Universal Threads”: a series spotlighting "U.W classics" and exploring common threads running through each of our collections. Next up Waistcoats & Gilets.
Filmmaker, Joe Wheatley.
Words by Leanne Cloudsdale.
As we say hello to 2022, it’s a relief to see man-bags gradually fading from view. Call me controversial, but I’ve always struggled to see the benefits of blokes hauling some sad sack neither-here-nor-there-sized messenger bag around, when really, all they needed was a banging utility waistcoat. It’s an unpopular opinion perhaps but, before you take offence and frisbee your phone out of the window, just give me a minute to explain.
Think back to life before the lockdowns. When did your day-bag ever make you feel rugged, confident and primed for action? The honest answer is, “Never”. Because regardless of size, material, strap situation or compartment density, the best bag in the world will never make you feel like the best version of you – unlike a top-notch gilet. Slip on a sleeveless jacket and suddenly, you’re ready for anything. It’s a fast-track way to add a layer without any bulk. Wear them under something or over something, it’s totally up to you. It’s simple really: the waistcoat maketh the man.
We’ve got King Charles II to thank for the popularity of this practical wardrobe piece. With his hedonistic habits and navel-skimming Brian May mullet, the so-called ‘merry monarch’ was one of the earliest known influencers. Waistcoats in the 1680s tended to be knee-length affairs and pretty snazzy by all accounts. It was after the French Revolution that the design shifted towards a shorter, slimmer, less elaborate silhouette. Men have had an on-off relationship with them since and disappointingly, the vest struggled to shake off its formal, fusty reputation. That changed though, when Universal Works founder David Keyte stepped in and decided to create gilets that felt equal parts workwear and sporty.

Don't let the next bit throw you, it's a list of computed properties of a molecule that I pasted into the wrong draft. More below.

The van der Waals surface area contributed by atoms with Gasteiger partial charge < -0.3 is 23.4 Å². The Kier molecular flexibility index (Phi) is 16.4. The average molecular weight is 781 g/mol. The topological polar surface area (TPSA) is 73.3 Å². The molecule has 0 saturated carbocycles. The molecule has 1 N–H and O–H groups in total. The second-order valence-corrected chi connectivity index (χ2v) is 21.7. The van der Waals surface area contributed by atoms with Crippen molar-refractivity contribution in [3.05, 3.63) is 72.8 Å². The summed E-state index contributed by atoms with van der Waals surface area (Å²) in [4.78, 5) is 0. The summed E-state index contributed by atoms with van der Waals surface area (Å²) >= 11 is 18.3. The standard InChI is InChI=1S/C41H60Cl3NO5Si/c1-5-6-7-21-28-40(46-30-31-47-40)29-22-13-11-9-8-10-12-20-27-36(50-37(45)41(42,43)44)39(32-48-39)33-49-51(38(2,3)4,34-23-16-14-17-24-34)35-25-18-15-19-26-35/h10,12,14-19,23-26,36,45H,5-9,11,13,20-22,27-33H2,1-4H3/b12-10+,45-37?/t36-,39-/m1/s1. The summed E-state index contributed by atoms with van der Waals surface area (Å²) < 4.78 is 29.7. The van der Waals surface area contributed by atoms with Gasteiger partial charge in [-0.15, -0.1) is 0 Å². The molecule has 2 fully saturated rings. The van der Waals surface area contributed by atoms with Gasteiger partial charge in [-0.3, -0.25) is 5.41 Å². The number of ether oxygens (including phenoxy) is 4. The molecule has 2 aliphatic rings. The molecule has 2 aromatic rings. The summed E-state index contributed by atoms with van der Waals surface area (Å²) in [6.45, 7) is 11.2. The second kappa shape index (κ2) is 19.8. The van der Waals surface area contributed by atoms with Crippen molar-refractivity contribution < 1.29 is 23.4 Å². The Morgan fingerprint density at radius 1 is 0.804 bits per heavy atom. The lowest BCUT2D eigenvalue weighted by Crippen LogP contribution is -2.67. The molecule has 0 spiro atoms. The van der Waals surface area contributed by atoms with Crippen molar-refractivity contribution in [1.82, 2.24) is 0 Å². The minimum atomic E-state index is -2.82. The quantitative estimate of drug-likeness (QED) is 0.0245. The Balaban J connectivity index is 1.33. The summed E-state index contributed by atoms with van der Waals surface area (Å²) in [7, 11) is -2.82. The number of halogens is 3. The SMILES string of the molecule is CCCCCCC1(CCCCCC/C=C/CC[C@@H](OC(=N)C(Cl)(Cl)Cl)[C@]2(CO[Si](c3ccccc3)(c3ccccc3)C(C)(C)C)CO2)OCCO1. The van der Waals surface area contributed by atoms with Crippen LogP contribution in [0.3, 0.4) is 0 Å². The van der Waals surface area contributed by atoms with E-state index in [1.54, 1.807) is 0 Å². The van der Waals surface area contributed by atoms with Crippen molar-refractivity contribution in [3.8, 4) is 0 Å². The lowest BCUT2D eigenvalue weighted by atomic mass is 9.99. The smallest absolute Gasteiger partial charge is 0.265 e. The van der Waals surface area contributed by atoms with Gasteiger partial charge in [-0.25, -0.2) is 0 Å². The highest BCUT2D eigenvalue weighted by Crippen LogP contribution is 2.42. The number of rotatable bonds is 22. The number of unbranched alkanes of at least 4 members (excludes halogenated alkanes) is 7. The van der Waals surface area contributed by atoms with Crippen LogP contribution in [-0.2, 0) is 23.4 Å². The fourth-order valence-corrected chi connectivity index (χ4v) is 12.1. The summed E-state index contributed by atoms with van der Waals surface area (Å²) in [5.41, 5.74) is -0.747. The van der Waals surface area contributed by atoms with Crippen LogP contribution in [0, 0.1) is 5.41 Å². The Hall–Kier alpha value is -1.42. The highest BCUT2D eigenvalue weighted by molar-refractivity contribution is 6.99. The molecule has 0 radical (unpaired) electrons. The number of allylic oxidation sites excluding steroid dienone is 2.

The humble waistcoat/vest/jerkin/gilet is the hot topic in film number 02 of the Universal Threads Series. For the second chapter, David and I gathered up a whole bunch of them, stuck them on a rail and waxed lyrical about the benefits of arm-free outerwear. Some of you will already be familiar with the JoJo Anglers Waistcoat (named after a fella called JoJo, owner of the brilliant Sheffield-based vintage emporium Rag Parade). According to David, it was masterminded “for that British version of Ashtanga yoga that we call ‘Fly Fishing’. We’ve even added an authentic fluffy fly trap on the shoulder for drying out your flies, and a couple of ‘Gone Fishin’ badges as well, just for good measure.”
Jojo's General Store, in Sheffield.
Long-time UW fans will already be part of the Zip Waistcoat league. A knockout best selling item with super comfortable straight cut, two-way zip front and patch hand pockets. Or maybe it’s the Zip Gilet, made from cosy wool fleece with the easily recognisable rounded v-neck and a roomy fit (ideal for wearing over denser outwear layers for added texture). The Lancaster has more of a classic rural vibe with button front, deep pile mountain fleece, jersey binding and easy, wider fit.
Stuff gets slightly more ‘survival mode’ with the water resistant Tek Wax® Hangout Gilet. The bellows pockets giving you more than enough room for a pasty, a 1960s paperback or just your house keys and an iPad mini. Quilting advocates should probably opt for the Travail instead. It’s made from recycled cotton that references the Japanese-inspired geometric Sashiko pattern. Purists can take it back to basics with the Field Waistcoat. With generous buttoned patch pockets, this true-fit traditional shape was made for the very first UW collection and continues to sell well. Made from a UW special 1/3 cotton twill, it’s one of those layers that’s bound to get better with age.
When David and I tried to nail what makes these 3D, stylish, wearable storage units so flippin’ popular with the UW customer, it boiled down to how this seemingly simple piece of good design makes moving around in the world so much easier. The closure configuration doesn’t really matter. Zips, poppers or buttons – who cares? As long as it closes fully but opens halfway when you need it to (from the bottom, as well as the top). If you choose yours wisely, you can release both arms and let your free flag fly without the need for hauling about your man bag. And if that doesn't swing the vote, take it from me, nobody wants to see the outline of your phone and wallet in your trouser pockets. Do the respectable thing and slip them into your jerkin instead.